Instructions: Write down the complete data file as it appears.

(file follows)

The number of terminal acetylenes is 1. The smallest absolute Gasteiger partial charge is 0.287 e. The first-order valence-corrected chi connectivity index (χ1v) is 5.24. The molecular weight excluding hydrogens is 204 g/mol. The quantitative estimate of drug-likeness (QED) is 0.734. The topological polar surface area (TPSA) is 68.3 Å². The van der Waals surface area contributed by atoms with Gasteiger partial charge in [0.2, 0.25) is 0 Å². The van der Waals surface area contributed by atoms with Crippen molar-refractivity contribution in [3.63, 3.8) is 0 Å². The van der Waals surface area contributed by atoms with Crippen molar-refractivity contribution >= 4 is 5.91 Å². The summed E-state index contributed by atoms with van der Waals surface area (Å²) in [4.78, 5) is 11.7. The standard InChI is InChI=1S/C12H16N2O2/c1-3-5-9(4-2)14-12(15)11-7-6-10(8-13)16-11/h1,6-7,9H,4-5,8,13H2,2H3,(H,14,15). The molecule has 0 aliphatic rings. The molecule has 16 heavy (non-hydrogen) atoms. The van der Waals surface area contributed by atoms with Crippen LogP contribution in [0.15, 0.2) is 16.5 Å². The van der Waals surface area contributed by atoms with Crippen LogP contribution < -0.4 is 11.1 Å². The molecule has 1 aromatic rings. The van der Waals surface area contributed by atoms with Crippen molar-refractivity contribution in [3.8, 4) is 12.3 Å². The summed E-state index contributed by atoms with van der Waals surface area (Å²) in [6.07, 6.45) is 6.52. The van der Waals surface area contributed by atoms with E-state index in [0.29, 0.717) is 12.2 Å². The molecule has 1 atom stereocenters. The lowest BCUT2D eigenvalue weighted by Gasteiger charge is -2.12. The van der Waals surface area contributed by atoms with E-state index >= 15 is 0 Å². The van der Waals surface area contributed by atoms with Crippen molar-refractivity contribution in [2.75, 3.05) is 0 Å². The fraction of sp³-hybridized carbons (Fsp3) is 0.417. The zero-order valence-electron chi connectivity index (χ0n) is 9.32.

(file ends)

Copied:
The number of terminal acetylenes is 1. The smallest absolute Gasteiger partial charge is 0.287 e. The first-order valence-corrected chi connectivity index (χ1v) is 5.24. The molecular weight excluding hydrogens is 204 g/mol. The quantitative estimate of drug-likeness (QED) is 0.734. The topological polar surface area (TPSA) is 68.3 Å². The van der Waals surface area contributed by atoms with Gasteiger partial charge in [0.2, 0.25) is 0 Å². The van der Waals surface area contributed by atoms with Crippen molar-refractivity contribution in [3.63, 3.8) is 0 Å². The van der Waals surface area contributed by atoms with Crippen molar-refractivity contribution >= 4 is 5.91 Å². The summed E-state index contributed by atoms with van der Waals surface area (Å²) in [4.78, 5) is 11.7. The standard InChI is InChI=1S/C12H16N2O2/c1-3-5-9(4-2)14-12(15)11-7-6-10(8-13)16-11/h1,6-7,9H,4-5,8,13H2,2H3,(H,14,15). The molecule has 0 aliphatic rings. The molecule has 16 heavy (non-hydrogen) atoms. The van der Waals surface area contributed by atoms with Crippen LogP contribution in [0.15, 0.2) is 16.5 Å². The van der Waals surface area contributed by atoms with Crippen LogP contribution < -0.4 is 11.1 Å². The molecule has 1 aromatic rings. The van der Waals surface area contributed by atoms with Crippen molar-refractivity contribution in [3.8, 4) is 12.3 Å². The summed E-state index contributed by atoms with van der Waals surface area (Å²) in [6.07, 6.45) is 6.52. The van der Waals surface area contributed by atoms with E-state index in [0.29, 0.717) is 12.2 Å². The molecule has 1 atom stereocenters. The lowest BCUT2D eigenvalue weighted by Gasteiger charge is -2.12. The van der Waals surface area contributed by atoms with E-state index >= 15 is 0 Å². The van der Waals surface area contributed by atoms with Crippen molar-refractivity contribution in [2.75, 3.05) is 0 Å². The fraction of sp³-hybridized carbons (Fsp3) is 0.417. The zero-order valence-electron chi connectivity index (χ0n) is 9.32.